The Spelling Society is to hold its centenary conference at Coventry University, and ahead of this, an article in Tuesday’s Guardian quotes the Society’s Secretary, Dr John Gledhill, as saying “In other languages, like Italian and Spanish, if you learn the alphabet, you know how to spell”.
No one can doubt that learning to spell in either Italian or Spanish is easier than mastering the same task in English, but it isn’t as straightforward as Dr Gledhill claims. Take Spanish. Like English, it uses the same letter to represent more than one sound, and more than one letter for the same sound. There are also ‘silent’ letters.
C is either a voiceless velar plosive /k/ or a voiceless dental fricative /Ɵ/ (or alveolar fricative, depending on the variety of Spanish being spoken). It depends on the following letter (plosive before consonant or a, o, u; fricative before e, i), e.g. cocina (‘kitchen’) /ko’Ɵina/. The velar plosive is also written as QU (before e or i), querer (‘to like, love’) /ke’rer/; and the dental/alveolar fricative is written Z before consonant or a, o, u: razón (‘reason’) /rra’Ɵon/, bizcocho (‘biscuit’) /biƟ’kotʃo/ . That seems clear-cut, but a very few words may be written with Z even before e or i, mostly scientific or borrowed, admittedly, but including zipizape (‘row’, ‘rumpus’). There seems no reason for this not to be spelt with initial C other than the symmetry of the two halves of the word.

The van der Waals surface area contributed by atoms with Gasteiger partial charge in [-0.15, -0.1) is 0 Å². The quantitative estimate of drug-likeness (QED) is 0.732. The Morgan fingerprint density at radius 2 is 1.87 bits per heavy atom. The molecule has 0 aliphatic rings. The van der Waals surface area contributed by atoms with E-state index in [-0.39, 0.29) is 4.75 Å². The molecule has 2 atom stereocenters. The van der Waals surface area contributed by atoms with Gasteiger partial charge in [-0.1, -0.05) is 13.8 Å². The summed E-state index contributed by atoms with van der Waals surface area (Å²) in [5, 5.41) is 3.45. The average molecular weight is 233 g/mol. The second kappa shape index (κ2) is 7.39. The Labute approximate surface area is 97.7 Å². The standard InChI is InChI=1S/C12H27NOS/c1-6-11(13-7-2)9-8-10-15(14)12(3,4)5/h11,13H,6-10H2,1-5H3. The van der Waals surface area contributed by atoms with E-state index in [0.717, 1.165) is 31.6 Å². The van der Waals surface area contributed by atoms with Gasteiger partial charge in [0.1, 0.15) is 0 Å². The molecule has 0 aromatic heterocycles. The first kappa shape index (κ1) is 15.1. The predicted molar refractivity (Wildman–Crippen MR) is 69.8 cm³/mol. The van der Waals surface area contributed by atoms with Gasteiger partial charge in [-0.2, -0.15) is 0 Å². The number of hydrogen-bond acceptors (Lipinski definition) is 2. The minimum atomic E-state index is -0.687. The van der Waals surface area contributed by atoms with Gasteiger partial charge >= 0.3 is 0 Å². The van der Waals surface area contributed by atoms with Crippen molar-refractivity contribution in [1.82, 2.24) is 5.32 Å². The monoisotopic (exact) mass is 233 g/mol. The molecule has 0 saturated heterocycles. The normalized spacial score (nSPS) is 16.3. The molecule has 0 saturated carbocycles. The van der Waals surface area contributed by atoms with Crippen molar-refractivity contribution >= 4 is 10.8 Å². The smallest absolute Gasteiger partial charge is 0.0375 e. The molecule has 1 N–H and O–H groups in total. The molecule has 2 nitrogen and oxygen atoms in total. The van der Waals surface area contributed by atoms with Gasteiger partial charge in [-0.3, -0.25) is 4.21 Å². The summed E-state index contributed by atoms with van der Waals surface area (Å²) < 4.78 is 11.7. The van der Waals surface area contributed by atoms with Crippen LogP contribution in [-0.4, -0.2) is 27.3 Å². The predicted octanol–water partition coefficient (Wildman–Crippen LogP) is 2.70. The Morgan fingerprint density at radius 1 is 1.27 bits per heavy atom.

G is either a voiced velar plosive (or more often its voiced fricative allophone), before consonants or a, o, u; or a voiceless velar fricative /x/ before e or i. But, J is always a voiceless velar fricative, and occurs in some words before e or i: jefe (‘chief’, ‘boss’) /’xefe/, and jinete (‘horseman) /xi’nete/, to mention two reasonably common words.
H is always silent, except in the spelling -CH- which represents, as in English, a palato-alveolar affricate. So echo (‘I throw’) and hecho (‘done’) have identical pronunciations.
B and V are always interchangeable – they both represent a voiced bilabial plosive or its more frequent allophone a voiced bilabial fricative [β]
There are also problems with what is written as LL. Depending on the variety of Spanish, this can be a lateral, an approximant, a fricative or an affricate or even a plosive. In all cases apart from the lateral, it can coalesce with what is usually considered to be a semi-vowel: /j/, written either I or Y. Consequently it is not uncommon to see words misspelt here as well.
“Greengrocers’ spellings” are found in Spanish-speaking countries just as we have “greengrocers’ apostrophes” in the UK.